Modification of metabolic and inflammatory factors may also delay the progression of knee osteoarthritis. A statin is able to modulate lipid metabolism, vascular pathology, and inflammation; a recent observational study  reported that statin use was associated with more than a 50% reduction in progression of knee osteoarthritis over 6.5 years. Clinical trials are required to confirm this finding.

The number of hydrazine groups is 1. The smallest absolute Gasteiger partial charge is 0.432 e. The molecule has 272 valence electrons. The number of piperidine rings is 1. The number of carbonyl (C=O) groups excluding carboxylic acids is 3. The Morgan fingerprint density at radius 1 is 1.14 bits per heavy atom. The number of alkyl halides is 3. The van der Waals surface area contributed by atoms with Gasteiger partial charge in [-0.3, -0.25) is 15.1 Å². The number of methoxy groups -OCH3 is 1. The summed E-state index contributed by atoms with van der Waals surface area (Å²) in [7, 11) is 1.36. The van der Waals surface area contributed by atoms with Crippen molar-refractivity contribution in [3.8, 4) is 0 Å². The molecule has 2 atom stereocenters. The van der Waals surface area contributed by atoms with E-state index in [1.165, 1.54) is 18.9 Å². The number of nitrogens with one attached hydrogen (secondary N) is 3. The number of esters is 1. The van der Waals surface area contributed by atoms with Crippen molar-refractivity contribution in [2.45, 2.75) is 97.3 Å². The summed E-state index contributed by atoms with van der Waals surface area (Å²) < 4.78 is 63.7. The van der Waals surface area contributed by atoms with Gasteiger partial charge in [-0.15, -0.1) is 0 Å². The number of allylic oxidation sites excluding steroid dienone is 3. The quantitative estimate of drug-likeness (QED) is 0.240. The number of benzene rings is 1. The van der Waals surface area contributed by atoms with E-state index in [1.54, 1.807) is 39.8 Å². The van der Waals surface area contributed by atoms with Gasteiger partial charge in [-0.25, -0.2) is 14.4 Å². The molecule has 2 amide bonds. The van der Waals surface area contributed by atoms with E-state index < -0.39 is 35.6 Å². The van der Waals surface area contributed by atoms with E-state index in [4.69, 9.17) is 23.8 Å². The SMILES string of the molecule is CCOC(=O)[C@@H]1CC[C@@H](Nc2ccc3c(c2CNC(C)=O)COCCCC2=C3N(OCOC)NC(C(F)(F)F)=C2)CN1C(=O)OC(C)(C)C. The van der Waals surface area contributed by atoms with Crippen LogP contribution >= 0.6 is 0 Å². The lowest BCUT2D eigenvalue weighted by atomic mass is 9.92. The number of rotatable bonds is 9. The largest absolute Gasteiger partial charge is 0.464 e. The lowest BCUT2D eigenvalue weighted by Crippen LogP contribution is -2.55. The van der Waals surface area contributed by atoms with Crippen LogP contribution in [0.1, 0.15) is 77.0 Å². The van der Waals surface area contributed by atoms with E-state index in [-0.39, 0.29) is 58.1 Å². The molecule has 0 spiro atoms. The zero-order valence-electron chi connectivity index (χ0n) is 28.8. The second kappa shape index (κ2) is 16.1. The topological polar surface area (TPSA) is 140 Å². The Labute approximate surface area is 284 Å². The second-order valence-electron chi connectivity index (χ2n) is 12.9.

Because of the limitations in the responsiveness of both radiographic and MRI measures of progression, efforts are being made to stratify those who are at highest risk of progression. This may facilitate clinical trial brevity by shortening the discovery and development timelines. As osteoarthritis is typically a very slowly progressive condition, one can optimize the trial efficiency by finding more responsive endpoint(s) and stratifying the study sample to further enhance efficiency. The impact of a screening test to enhance the responsiveness of a structural outcome in an osteoarthritis trial is seen most immediately when assessing the sample size requirements. Take the following theoretical example where we vary the rate of progression in the placebo group by selecting different standardized response means (SRMs). For this example, we have set the following parameters: 80% power, one-sided α = 0.05, and assume the drug causes a 50% drop in cartilage loss. If placebo-treated knees have an annual loss of cartilage with an SRM of 0.4 and a 50% drop in cartilage loss because of the active drug, this would yield an SRM of 0.2 for the active drug arm. The sample size estimate in a two-arm, 1-year parallel design trial would be 310 per arm. If we vary the placebo SRM and in this example it was 0.6, then we would need 139 per group. If the SRM was 0.8, then we would need 78 per group.